Curious that in Spanish stage directions salir means to come onto the stage, not to leave it. But then (I've never thought about this before), why do we say e.g. "Enter Macbeth" and not "Enters Macbeth"? As you might gather, I haven't got very far with this one yet...

The Poem of the Cid, trans. W.S. Merwin, 1959.

According to Ron Silliman the best translation is Paul Blackburn's, but Merwin's pleased me. As for The Cid itself, I'm not so sure. The image of the poem is laid before us in the first cantar, and everything then is fascinating, the war-lord in enemy country, the fierceness, the bare narrative with its sudden ellipses; but I didn't think much of the story about the heirs of Carrión marrying and disgracing the Cid's daughters - it seemed only on about the level of an episode in a Robin Hood ballad. I suppose I was expecting something with a bit more epic stature, and perhaps this was wrong. Nevertheless, the poem intrigues at the micro-level. Here is the Cid in Valencia, after the arrival of his family, welcoming a Moorish invasion:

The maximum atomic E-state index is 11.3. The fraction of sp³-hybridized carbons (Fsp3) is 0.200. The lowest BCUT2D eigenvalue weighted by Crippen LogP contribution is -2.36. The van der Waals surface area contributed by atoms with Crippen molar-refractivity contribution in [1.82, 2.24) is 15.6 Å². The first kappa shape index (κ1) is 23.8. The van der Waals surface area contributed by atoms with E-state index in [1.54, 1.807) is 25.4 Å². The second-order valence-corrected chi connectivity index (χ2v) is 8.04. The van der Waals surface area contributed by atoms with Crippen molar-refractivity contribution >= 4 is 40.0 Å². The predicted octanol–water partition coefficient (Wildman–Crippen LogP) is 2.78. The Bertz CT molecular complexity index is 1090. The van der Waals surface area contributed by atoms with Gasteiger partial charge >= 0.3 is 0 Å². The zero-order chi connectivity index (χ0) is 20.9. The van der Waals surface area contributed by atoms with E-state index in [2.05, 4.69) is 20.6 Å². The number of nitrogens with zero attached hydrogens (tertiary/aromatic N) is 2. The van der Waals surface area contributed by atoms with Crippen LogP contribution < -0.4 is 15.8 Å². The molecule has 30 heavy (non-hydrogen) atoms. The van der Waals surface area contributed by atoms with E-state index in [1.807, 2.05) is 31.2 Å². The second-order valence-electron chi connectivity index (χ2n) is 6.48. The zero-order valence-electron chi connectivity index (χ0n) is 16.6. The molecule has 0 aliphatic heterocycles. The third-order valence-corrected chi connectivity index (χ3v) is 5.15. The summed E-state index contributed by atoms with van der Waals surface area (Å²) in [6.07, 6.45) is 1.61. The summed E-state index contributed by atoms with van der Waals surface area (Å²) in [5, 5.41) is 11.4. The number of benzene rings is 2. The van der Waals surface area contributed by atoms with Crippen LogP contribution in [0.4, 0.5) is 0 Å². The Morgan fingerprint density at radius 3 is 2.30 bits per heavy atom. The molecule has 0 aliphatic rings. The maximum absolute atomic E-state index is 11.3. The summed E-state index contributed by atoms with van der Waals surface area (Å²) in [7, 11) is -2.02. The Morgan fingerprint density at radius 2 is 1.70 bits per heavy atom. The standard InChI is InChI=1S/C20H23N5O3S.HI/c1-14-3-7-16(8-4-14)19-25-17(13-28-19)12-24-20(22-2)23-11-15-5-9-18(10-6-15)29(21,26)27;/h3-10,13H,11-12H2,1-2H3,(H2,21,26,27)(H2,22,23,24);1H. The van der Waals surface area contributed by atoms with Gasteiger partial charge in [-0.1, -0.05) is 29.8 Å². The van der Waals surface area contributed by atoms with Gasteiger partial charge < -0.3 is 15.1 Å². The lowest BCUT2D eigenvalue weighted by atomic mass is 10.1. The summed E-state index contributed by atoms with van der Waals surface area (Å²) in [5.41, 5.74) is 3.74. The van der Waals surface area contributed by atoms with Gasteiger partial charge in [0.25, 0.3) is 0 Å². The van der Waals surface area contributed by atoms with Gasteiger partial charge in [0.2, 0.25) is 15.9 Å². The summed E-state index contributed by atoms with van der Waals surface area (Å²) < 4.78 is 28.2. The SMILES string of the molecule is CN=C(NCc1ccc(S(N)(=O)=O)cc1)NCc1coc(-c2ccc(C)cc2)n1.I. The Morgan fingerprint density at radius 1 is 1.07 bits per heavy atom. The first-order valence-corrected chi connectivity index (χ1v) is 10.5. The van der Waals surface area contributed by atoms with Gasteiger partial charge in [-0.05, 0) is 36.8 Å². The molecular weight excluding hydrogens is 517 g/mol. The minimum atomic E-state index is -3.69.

Delight has come to me
                          from the lands beyond the sea,
I shall arm myself
                    I cannot evade it,
my wife and my daughters
                    will see me in battle,
they will see in these foreign lands
                              how it is that houses are made,
and how we earn our bread
                         their eyes will be filled with the sight.


Mistrusting my own response I tried to find some decent criticism on the poem, but it's a curiosity of how Google works that the better-known a literary work is, the harder it is to track down any detailed writing about it; you are completely swamped by encyclopaedia summaries written for the very ignorant and school essays written by the very ignorant, interspersed with the usual tantalizing hints of stuff in Jstor and Project Muse that we're not allowed to read and that probably aren't half as exciting as they look when you can only see a few broken phrases.